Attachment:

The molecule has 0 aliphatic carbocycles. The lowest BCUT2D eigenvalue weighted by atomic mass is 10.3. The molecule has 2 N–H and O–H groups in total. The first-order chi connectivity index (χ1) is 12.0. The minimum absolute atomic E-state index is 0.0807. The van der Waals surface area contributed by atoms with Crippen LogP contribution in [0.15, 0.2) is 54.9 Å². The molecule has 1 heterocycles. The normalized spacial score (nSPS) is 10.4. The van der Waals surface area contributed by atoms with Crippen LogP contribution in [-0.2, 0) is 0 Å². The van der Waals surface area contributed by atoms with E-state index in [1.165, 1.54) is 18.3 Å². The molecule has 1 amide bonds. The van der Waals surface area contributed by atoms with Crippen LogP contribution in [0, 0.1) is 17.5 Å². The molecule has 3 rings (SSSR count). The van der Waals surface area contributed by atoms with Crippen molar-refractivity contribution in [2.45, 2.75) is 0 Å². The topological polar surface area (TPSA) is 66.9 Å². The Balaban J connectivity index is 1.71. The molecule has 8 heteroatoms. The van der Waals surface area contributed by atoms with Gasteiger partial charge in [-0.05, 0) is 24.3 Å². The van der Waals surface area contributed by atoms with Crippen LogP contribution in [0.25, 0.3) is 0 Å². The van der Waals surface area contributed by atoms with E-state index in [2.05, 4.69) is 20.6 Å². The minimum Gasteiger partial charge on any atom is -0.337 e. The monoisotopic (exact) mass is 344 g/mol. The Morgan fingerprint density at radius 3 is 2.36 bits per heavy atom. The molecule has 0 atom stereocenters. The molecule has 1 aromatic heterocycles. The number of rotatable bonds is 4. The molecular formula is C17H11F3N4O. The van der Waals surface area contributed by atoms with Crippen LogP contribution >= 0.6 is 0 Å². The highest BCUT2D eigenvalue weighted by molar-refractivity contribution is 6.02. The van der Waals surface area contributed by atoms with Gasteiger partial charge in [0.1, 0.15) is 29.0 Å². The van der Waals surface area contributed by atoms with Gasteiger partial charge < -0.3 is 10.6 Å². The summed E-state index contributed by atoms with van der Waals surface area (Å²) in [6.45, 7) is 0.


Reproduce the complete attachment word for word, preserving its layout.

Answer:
The molecule has 0 aliphatic carbocycles. The lowest BCUT2D eigenvalue weighted by atomic mass is 10.3. The molecule has 2 N–H and O–H groups in total. The first-order chi connectivity index (χ1) is 12.0. The minimum absolute atomic E-state index is 0.0807. The van der Waals surface area contributed by atoms with Crippen LogP contribution in [0.15, 0.2) is 54.9 Å². The molecule has 1 heterocycles. The normalized spacial score (nSPS) is 10.4. The van der Waals surface area contributed by atoms with Crippen LogP contribution in [-0.2, 0) is 0 Å². The van der Waals surface area contributed by atoms with E-state index in [1.165, 1.54) is 18.3 Å². The molecule has 1 amide bonds. The van der Waals surface area contributed by atoms with Crippen LogP contribution in [0, 0.1) is 17.5 Å². The molecule has 3 rings (SSSR count). The van der Waals surface area contributed by atoms with Crippen molar-refractivity contribution in [2.45, 2.75) is 0 Å². The topological polar surface area (TPSA) is 66.9 Å². The Balaban J connectivity index is 1.71. The molecule has 8 heteroatoms. The van der Waals surface area contributed by atoms with Gasteiger partial charge in [-0.05, 0) is 24.3 Å². The van der Waals surface area contributed by atoms with Crippen LogP contribution in [0.25, 0.3) is 0 Å². The van der Waals surface area contributed by atoms with E-state index in [2.05, 4.69) is 20.6 Å². The minimum Gasteiger partial charge on any atom is -0.337 e. The monoisotopic (exact) mass is 344 g/mol. The Morgan fingerprint density at radius 3 is 2.36 bits per heavy atom. The molecule has 0 atom stereocenters. The molecule has 1 aromatic heterocycles. The number of rotatable bonds is 4. The molecular formula is C17H11F3N4O. The van der Waals surface area contributed by atoms with Crippen LogP contribution >= 0.6 is 0 Å². The highest BCUT2D eigenvalue weighted by molar-refractivity contribution is 6.02. The van der Waals surface area contributed by atoms with Gasteiger partial charge in [0.1, 0.15) is 29.0 Å². The van der Waals surface area contributed by atoms with Gasteiger partial charge < -0.3 is 10.6 Å². The summed E-state index contributed by atoms with van der Waals surface area (Å²) in [6.45, 7) is 0.